Years of growing discontent over loot box monetisation in games came to a head with 2017’s Star Wars Battlefront II‘s lousy loot-based unlock progression system, raising such a stink that governments weighed in on arguments and EA disabled the microtransactions.
“We can shy away from it and pretend like it didn’t happen,” Patrick Söderlund, EA’s new chief design officer, told The Verge, “or we can act responsibly and realise that we made some mistakes, and try to rectify those mistakes and learn from them.” He swears blind that they’ve chosen option B, and they’ll try real hard not to guff up games like Anthem and the mysterious next Battlefield.
“We had the intent that was designed for us to have more people play it over a longer period of time,” explains Söderlund of the decision to include loot boxes. “And like a lot of other games on the market, to be able to afford to do that we had an idea of getting returns from that. But at the same time, we got it wrong.”
They sure did. Battlefront 2’s loot box progression system was a grind with optional microtransactions to skip some of the chore. As nice as it is that EA seem to be stepping back from blasting £45 of DLC, instead releasing new maps and modes for free in several games, that’s a miserable way to fund post-launch additions.
“We have taken significant steps as a company to review and understand the mechanics around monetisation, loot boxes, and other things in our games before they go to market,” Söderlund said. “For games that come next, for Battlefield or for Anthem, [players have] made it very clear that we can’t afford to make similar mistakes. And we won’t.”
With Battlefront 2, at least, Söderlund says the rethink is working out, noting that “players are coming back, and we’re seeing stronger engagement numbers.” EA launched a new progression system in March, which removes that box-based progression and some of the grind. Needing to unlock anything in a multiplayer game still sucks but it is less sucky now. Microtransactions will return this week, but they’ll only be able to buy player skins – far more palatable.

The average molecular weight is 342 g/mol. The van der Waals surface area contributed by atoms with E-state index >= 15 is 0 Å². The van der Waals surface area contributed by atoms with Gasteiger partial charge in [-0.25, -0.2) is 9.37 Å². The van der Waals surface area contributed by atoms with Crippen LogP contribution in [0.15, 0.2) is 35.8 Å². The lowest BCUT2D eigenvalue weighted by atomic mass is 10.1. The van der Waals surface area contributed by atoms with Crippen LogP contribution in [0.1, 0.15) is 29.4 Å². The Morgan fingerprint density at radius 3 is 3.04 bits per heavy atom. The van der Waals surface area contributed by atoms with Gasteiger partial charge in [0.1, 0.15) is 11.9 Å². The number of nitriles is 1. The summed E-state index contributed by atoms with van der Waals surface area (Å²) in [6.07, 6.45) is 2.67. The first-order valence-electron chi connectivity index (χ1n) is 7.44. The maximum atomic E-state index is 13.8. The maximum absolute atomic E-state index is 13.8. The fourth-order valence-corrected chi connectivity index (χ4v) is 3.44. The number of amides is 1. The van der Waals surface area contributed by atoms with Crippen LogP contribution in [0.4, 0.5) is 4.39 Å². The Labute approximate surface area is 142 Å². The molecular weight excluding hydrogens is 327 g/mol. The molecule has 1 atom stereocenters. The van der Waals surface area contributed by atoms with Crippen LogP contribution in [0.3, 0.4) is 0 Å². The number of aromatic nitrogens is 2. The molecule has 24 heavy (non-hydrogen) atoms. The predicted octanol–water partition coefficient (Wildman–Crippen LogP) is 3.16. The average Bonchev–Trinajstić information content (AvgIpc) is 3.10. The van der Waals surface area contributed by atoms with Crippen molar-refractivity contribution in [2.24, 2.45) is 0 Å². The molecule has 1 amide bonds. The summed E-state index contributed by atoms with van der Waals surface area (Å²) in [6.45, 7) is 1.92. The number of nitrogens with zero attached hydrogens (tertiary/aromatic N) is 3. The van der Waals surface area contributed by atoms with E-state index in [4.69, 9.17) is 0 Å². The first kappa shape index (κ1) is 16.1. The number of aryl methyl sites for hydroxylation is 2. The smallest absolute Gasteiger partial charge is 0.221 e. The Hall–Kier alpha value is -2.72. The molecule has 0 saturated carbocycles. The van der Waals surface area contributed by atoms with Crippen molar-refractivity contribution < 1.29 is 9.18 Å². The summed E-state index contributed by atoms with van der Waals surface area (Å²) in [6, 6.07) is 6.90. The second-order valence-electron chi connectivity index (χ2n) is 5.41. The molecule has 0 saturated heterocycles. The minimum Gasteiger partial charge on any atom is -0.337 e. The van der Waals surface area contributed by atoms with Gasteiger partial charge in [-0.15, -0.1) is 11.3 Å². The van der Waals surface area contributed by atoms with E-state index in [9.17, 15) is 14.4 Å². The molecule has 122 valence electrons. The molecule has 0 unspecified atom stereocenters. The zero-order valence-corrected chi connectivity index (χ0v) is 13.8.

EA will need to back up this friendly chat, though. It’s all good and well ‘fessing up afterwards, but something must be severely broken at the company for them to ever think this was a good idea. As much as big-budget game development is incredibly volatile and looks increasingly unsustainable, this was a damned foolish solution.
“It’s clear to us that players see the company differently than we do,” Söderlund said. “And in that situation, as a member of the executive team, as the guy who runs all of the studios, I have to take that seriously. And we have to continue to listen and understand what’s triggering that. We have to be very cautious of what we do.” And they have to do better.
“We have to take action and show people that we’re serious about building the best possible products, that we’re serious about treating the players fair, and we’re here to make the best possible entertainment that we can. And in the cases where we don’t get it right, we just have to listen and learn from it and be better.”
You really do.